A Queer Celebration Of SORORITY ROW and MORE!
In this Issue:
- Horror History: A Queer Celebration of Sorority Row
- Image of the Week: Miss American Vampire
- Tiny Bites – This Week’s Best Horror Headlines
- Things We Love: The Blood Is The Life
- Hey, That’s Us! – Shudder in the News
HORROR HISTORY: A QUEER CELEBRATION OF SORORITY ROW
By Joe Lipsett*
When Sorority Row was released a decade ago, the film appeared to be just another misguided, run-of-the-mill slasher remake among a glut of similar movies. It retold the story of 1982’s The House on Sorority Row, about a sorority house prank gone wrong that precipitates a revenge-oriented murder spree. A year after it premiered, Sorority Row was DOA with a less-than-enthusiastic response from critics and an opening weekend gross of just $5 million on a $12.5 million budget. It was labeled a flop and quickly forgotten.
Over the last ten years, however, the film has quietly gained a cult following among the LGBTQ+ community. This makes sense given that what the film lacks in originality, it makes up for in queer-friendly elements such as strong female characters, snappy dialogue, cameos from cult icons, sexually suggestive material and a high camp quotient. In fact, many of the elements that critics and audiences identified as negatives back in 2009 are hallmarks of canonical queer horror texts.
The film features a predominantly female cast, and what few men are present are all attractive himbos who are either stupid or emasculated (or both). Carrie Fisher has a cameo as a gun-toting, profane house mother reminiscent of Ms. Mac from Black Christmas(1974). The killer, meanwhile, has an unusual oral fixation, which results in a recurring visual motif that campily connotes fellatio. This fits right in with the deliciously mean-spirited script by Josh Stolberg and Pete Goldfinger filled with acerbic quips and catty rejoinders.
And then there’s the cherry on top: Leah Pipes’ performance as Jessica, delivering arguably the most iconic “bitch” performance in contemporary horror history. Jessica is cruel and sarcastic, her venom-laced one-liners simultaneously evoking a savage comedy roast crossed with a dismissive read from RuPaul’s Drag Race. She’s a character for the ages and Pipes’ performance, particularly her line delivery, is nothing short of perfection. Jessica may be irredeemably horrible, but Pipes is magnificent. There’s something to be said about rooting for the bad girl (see also: Gale Weathers).
Sorority Row may not have been a game-changer for slasher remakes back in 2009, but its campy mix of female backstabbing, bitchy dialogue and Pipes’ star-making turn has shifted the dialogue around the film from forgotten misfire to celebrated queer text.
*Joe Lipsett is a film critic whose work has appeared in Bloody Disgusting, Anatomy of a Scream, Grimm Magazine, That Shelf and The Spool. He is the co-host of Horror Queers, a podcast dedicated to analyzing horror films with LGBTQ+ themes, a high camp quotient, or sometimes both.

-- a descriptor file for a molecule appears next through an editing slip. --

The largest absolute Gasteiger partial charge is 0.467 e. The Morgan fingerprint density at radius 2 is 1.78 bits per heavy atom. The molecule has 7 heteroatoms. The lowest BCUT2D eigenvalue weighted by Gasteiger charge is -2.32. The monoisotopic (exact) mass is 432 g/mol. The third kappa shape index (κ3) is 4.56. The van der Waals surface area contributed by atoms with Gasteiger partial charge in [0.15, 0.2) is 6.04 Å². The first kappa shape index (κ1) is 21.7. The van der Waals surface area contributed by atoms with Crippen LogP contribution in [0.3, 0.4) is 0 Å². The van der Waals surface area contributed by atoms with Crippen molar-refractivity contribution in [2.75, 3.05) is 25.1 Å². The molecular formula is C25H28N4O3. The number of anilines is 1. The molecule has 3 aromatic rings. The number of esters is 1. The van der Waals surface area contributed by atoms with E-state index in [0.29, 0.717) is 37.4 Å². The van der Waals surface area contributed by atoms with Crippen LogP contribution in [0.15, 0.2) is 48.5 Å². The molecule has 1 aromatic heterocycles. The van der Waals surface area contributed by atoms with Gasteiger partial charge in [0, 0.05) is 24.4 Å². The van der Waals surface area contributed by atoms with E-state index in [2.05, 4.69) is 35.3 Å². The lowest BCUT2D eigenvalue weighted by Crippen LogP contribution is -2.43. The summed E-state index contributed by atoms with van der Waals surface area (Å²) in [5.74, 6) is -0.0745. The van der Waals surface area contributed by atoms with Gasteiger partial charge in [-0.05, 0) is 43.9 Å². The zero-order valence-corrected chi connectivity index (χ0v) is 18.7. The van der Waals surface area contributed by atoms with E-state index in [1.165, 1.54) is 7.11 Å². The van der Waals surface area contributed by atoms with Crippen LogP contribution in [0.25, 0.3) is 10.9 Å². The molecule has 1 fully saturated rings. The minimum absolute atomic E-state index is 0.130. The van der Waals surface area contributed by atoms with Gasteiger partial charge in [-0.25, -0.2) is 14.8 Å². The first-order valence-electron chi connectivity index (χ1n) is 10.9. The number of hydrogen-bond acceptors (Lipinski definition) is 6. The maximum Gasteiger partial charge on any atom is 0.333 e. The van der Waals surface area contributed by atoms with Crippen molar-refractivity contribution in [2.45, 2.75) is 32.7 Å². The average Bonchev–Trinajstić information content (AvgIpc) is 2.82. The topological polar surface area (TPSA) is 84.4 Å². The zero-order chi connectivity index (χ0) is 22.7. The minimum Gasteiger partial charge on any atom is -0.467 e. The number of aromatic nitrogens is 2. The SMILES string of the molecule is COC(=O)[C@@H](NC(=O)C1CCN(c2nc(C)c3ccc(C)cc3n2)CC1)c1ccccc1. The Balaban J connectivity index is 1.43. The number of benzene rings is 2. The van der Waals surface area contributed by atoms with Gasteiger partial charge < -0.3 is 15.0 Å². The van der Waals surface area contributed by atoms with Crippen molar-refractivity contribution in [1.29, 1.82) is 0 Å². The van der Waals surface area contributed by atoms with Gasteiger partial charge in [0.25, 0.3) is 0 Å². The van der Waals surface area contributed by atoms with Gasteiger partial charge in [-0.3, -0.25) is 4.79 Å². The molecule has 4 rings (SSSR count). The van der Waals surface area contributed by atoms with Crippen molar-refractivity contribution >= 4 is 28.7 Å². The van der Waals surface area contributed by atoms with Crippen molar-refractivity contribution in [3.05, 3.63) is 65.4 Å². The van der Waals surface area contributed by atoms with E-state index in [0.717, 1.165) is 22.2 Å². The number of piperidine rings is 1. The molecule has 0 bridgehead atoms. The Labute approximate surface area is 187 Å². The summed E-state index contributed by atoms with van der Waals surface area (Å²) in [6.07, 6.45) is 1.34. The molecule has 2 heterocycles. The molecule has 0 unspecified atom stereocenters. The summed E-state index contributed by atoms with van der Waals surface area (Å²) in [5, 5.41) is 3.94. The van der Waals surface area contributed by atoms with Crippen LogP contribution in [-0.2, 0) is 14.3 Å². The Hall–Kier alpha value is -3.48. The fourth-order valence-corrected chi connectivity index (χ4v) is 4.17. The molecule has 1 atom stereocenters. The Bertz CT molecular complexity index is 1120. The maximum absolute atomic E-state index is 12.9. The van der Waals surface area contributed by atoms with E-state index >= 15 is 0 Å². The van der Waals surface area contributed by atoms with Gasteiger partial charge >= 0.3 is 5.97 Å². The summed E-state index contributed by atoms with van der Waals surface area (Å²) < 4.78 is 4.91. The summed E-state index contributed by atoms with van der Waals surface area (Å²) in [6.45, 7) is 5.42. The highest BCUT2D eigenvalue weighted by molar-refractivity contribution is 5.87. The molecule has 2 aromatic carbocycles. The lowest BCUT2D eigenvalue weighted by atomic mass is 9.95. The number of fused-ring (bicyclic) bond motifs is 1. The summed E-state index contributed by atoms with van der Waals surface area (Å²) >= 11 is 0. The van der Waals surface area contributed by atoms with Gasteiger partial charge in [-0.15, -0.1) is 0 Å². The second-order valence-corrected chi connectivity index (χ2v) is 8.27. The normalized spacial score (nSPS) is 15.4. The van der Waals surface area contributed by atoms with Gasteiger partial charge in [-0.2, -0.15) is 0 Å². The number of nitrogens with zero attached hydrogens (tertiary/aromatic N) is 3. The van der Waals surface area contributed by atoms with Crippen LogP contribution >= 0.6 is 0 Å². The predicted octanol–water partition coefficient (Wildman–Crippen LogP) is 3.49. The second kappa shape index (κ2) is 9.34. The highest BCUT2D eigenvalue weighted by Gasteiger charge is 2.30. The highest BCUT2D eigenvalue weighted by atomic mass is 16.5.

IMAGE OF THE WEEK
Miss American Vampire
No, this wasn’t an alternative option to the Miss America Pageant. Instead, it was a marketing tool for the release of House Of Dark Shadows in 1970. They held the competition all over the country, but New York and LA drew the biggest crowds, with Barnabas Collins himself crowning the New York Vampire at the Palisades Amusement Park in New Jersey.
HORROR LIT, LINDSEY WALLACE AND MORE
Filmtrepreneur revisited Guillermo del Toro’s first short. Before he explored the depths of love, a haunted gothic mansion, or even a Spanish orphanage, there was the Giallo-inspired horror-comedy short, Geometria.
While he arguably brought Mexican horror to the world stage, del Toro is just one of many brilliant names in the genre. So while you’re getting ready for Issa López’s Tigers Are Not Afraid, give these 15 Mexican horror films a watch.
Add these five haunted house books by female writers to your fall reading list for those cool, crisp nights with ghosts on the wind.
Sady Doyle, author of “Dead Blondes and Bad Mothers: Monstrosity, Patriarchy, and the Fear Of Female Power”, talks about puberty, patriarchy, final girls, and true crime in this fascinating Salon interview.
Horror literature is on an upswing, but why is it so hard to find? Because bookstores are getting rid of horror sections, and arguably have been ever since “Silence of the Lambs”.
What do werewolves and Jimmy Carter have in common? More than you think. The Los Angeles Review of Books takes an in-depth look at the year of the werewolf, 1981, and consumption culture by way of Emil Ferris’s graphic horror novel, “My Favorite Thing Is Monsters”.
CNN praises contemporary horror such as Get Out, Us, Ready Or Not, and Parasite as “the best political commentary of our times“.
Gizmodo put together a comprehensive list of some of the great sci-fi, fantasy, and horror titles coming to theatres this fall.
The cast and crew of IT: Chapter Two spoke to Vanity Fair about the film’s portrayal of the burden of trauma and the power of friendship.
The hot rumor in the food industry is that Cheetos may be bringing back its Bag of Bones skeleton-shaped snacks for Halloween.
THINGS WE LOVE: THE BLOOD IS THE LIFE
Dark Regions Press put together this incredible limited Transylvania edition of Bram Stoker’s Dracula. Only 666 copies were made of these gorgeous, glow-in-the-dark books – complete with wooden stake bookmark – and we’re envious of anyone who was able to snag one.